U.S. restricts visas to Guatemalan leaders for ‘undermining democracy’

MIAMI — The Biden administration announced on Monday that it has imposed visa restrictions on nearly 300 Guatemalan lawmakers, private sector leaders and their families it accuses of “undermining democracy and the rule of law.”

Guatemala faces mounting criticism by world leaders and watchdogs accusing it of attempts to block progressive President-elect Bernardo Arévalo from taking office in January.

The victory of Arévalo and his Seed Movement party is seen as a threat to those who have long wielded power in Guatemala. The anti-corruption crusader has been a target for months, with arrests of party members, raids and repeated requests to lift his immunity so prosecutors can investigate him directly.

The State Department in a statement condemned “ongoing anti-democratic actions” by prosecutors and other actors and noted “intent to delegitimize Guatemala’s free and fair elections and prevent the peaceful transition of power.”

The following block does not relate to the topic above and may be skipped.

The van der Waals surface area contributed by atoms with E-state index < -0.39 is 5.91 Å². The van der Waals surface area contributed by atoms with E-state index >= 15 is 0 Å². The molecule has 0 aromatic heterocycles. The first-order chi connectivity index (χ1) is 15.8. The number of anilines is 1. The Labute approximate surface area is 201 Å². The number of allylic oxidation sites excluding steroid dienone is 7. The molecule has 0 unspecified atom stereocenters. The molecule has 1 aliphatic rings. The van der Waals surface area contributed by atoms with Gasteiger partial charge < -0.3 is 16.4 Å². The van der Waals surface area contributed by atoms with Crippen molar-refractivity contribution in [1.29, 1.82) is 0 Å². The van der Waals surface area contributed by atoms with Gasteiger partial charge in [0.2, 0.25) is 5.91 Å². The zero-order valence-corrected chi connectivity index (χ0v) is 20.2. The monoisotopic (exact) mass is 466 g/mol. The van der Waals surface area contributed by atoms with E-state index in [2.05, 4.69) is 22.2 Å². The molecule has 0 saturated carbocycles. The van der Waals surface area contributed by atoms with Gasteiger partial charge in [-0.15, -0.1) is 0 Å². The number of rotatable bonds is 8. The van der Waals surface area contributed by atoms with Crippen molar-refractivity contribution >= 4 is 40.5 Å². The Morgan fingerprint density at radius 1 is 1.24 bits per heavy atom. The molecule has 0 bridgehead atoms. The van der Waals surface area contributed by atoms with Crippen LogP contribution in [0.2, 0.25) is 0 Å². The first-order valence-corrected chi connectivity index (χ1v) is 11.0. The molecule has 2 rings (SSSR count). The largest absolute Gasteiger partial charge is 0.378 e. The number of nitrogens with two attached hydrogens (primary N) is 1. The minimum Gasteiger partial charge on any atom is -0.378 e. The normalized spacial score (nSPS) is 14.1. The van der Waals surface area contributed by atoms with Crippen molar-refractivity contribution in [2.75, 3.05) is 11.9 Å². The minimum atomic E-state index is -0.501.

The State Department did not provide The Associated Press with the names of those subject to visa restrictions.

In its statement, it said those individuals were “responsible for, or complicit in” political targeting of opposition, intimidation of peaceful protestors, raids, opening of ballot boxes and lifting of immunity of electoral magistrates who certified the election.

Last week, prosecutors alleged that minutes seized during a raid of electoral offices showed that results from the presidential runoff vote Arévalo won in August had irregularities and were therefore void.

Arévalo accused the prosecution of seeking to undermine his ability to govern, and was quickly backed by a growing number of international entities such as the Organization of American States and the European Union, which had sent observers to monitor the election and confirmed that voting adhered to democratic standards.

The visa restrictions imposed by the United States were likely prompted by a series of controversial congressional votes in November. One targeted four electoral magistrates, who later left the country. Another passed a budget that critics say would simultaneously handicap Arévalo in delivering on campaign promises while boosting funding for offices that have supported alleged democratic attacks.

EU foreign policy chief Josep Borrell said Friday that the bloc was also contemplating sanctions on those attempting to reverse the vote.

“These latest actions and statements of the Public Prosecutor’s Office of Guatemala represent an attempt at a coup d’etat, spearheaded by politically motivated prosecutors,” Borrell said in a statement. “They show contempt for the clear will of Guatemala’s citizens.”